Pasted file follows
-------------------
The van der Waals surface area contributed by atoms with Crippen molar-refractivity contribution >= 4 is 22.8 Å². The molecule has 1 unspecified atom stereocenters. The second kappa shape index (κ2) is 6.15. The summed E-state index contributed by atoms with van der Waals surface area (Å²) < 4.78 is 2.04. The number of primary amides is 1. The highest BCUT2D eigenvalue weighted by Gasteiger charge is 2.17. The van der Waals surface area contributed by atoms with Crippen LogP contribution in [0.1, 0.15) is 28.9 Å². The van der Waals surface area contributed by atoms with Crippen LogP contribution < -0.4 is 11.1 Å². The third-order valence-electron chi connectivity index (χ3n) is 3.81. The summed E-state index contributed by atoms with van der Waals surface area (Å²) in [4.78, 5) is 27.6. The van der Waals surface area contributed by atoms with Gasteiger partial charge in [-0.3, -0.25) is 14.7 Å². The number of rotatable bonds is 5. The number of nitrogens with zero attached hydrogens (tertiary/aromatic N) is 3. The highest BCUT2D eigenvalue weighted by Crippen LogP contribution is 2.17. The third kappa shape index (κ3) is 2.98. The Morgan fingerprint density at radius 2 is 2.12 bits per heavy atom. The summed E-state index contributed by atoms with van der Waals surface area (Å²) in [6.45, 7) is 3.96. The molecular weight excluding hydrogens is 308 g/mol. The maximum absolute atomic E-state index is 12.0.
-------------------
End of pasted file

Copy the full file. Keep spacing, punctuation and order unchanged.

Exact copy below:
The van der Waals surface area contributed by atoms with Crippen molar-refractivity contribution >= 4 is 22.8 Å². The molecule has 1 unspecified atom stereocenters. The second kappa shape index (κ2) is 6.15. The summed E-state index contributed by atoms with van der Waals surface area (Å²) < 4.78 is 2.04. The number of primary amides is 1. The highest BCUT2D eigenvalue weighted by Gasteiger charge is 2.17. The van der Waals surface area contributed by atoms with Crippen LogP contribution in [0.1, 0.15) is 28.9 Å². The van der Waals surface area contributed by atoms with Crippen LogP contribution < -0.4 is 11.1 Å². The third-order valence-electron chi connectivity index (χ3n) is 3.81. The summed E-state index contributed by atoms with van der Waals surface area (Å²) in [4.78, 5) is 27.6. The van der Waals surface area contributed by atoms with Gasteiger partial charge in [-0.3, -0.25) is 14.7 Å². The number of rotatable bonds is 5. The number of nitrogens with zero attached hydrogens (tertiary/aromatic N) is 3. The highest BCUT2D eigenvalue weighted by Crippen LogP contribution is 2.17. The third kappa shape index (κ3) is 2.98. The Morgan fingerprint density at radius 2 is 2.12 bits per heavy atom. The summed E-state index contributed by atoms with van der Waals surface area (Å²) in [6.45, 7) is 3.96. The molecular weight excluding hydrogens is 308 g/mol. The maximum absolute atomic E-state index is 12.0.